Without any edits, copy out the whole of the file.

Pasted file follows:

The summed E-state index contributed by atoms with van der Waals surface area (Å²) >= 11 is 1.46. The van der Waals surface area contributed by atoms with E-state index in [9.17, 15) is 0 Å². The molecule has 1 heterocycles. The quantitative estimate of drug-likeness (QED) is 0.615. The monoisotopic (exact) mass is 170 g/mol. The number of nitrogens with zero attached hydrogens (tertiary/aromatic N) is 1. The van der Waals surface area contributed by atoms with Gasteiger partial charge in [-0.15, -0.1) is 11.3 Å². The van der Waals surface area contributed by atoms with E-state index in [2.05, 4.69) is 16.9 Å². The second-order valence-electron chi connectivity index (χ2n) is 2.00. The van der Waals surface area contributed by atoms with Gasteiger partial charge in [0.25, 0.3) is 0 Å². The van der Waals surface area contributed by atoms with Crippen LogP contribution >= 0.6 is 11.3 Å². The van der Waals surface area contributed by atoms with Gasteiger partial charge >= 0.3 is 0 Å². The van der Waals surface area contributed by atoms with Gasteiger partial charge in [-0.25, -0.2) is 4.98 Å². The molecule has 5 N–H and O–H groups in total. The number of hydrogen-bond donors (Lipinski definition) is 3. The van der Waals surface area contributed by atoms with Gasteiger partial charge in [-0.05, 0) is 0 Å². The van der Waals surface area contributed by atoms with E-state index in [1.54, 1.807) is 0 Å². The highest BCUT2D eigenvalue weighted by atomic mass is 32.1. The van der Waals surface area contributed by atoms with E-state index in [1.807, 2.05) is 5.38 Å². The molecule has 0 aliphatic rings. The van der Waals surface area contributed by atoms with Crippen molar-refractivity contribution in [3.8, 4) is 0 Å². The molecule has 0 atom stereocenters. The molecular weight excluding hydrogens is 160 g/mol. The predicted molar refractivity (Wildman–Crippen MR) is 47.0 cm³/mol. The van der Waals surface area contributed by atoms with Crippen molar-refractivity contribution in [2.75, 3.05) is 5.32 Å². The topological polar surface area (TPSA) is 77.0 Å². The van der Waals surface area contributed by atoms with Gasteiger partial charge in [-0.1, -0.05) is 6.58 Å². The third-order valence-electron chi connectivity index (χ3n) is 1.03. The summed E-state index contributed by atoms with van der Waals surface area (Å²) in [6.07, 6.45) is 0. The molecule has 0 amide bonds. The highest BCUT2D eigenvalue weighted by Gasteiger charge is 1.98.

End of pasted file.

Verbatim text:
The summed E-state index contributed by atoms with van der Waals surface area (Å²) >= 11 is 1.46. The van der Waals surface area contributed by atoms with E-state index in [9.17, 15) is 0 Å². The molecule has 1 heterocycles. The quantitative estimate of drug-likeness (QED) is 0.615. The monoisotopic (exact) mass is 170 g/mol. The number of nitrogens with zero attached hydrogens (tertiary/aromatic N) is 1. The van der Waals surface area contributed by atoms with Gasteiger partial charge in [-0.15, -0.1) is 11.3 Å². The van der Waals surface area contributed by atoms with E-state index in [2.05, 4.69) is 16.9 Å². The second-order valence-electron chi connectivity index (χ2n) is 2.00. The van der Waals surface area contributed by atoms with Gasteiger partial charge in [0.25, 0.3) is 0 Å². The van der Waals surface area contributed by atoms with Crippen LogP contribution >= 0.6 is 11.3 Å². The van der Waals surface area contributed by atoms with Gasteiger partial charge >= 0.3 is 0 Å². The van der Waals surface area contributed by atoms with Gasteiger partial charge in [-0.25, -0.2) is 4.98 Å². The molecule has 5 N–H and O–H groups in total. The number of hydrogen-bond donors (Lipinski definition) is 3. The van der Waals surface area contributed by atoms with Gasteiger partial charge in [-0.05, 0) is 0 Å². The van der Waals surface area contributed by atoms with E-state index in [1.54, 1.807) is 0 Å². The highest BCUT2D eigenvalue weighted by atomic mass is 32.1. The van der Waals surface area contributed by atoms with E-state index in [1.807, 2.05) is 5.38 Å². The molecule has 0 aliphatic rings. The van der Waals surface area contributed by atoms with Crippen molar-refractivity contribution in [3.8, 4) is 0 Å². The molecule has 0 atom stereocenters. The molecular weight excluding hydrogens is 160 g/mol. The predicted molar refractivity (Wildman–Crippen MR) is 47.0 cm³/mol. The van der Waals surface area contributed by atoms with Crippen molar-refractivity contribution in [2.75, 3.05) is 5.32 Å². The topological polar surface area (TPSA) is 77.0 Å². The van der Waals surface area contributed by atoms with Gasteiger partial charge in [-0.1, -0.05) is 6.58 Å². The third-order valence-electron chi connectivity index (χ3n) is 1.03. The summed E-state index contributed by atoms with van der Waals surface area (Å²) in [6.07, 6.45) is 0. The molecule has 0 amide bonds. The highest BCUT2D eigenvalue weighted by Gasteiger charge is 1.98.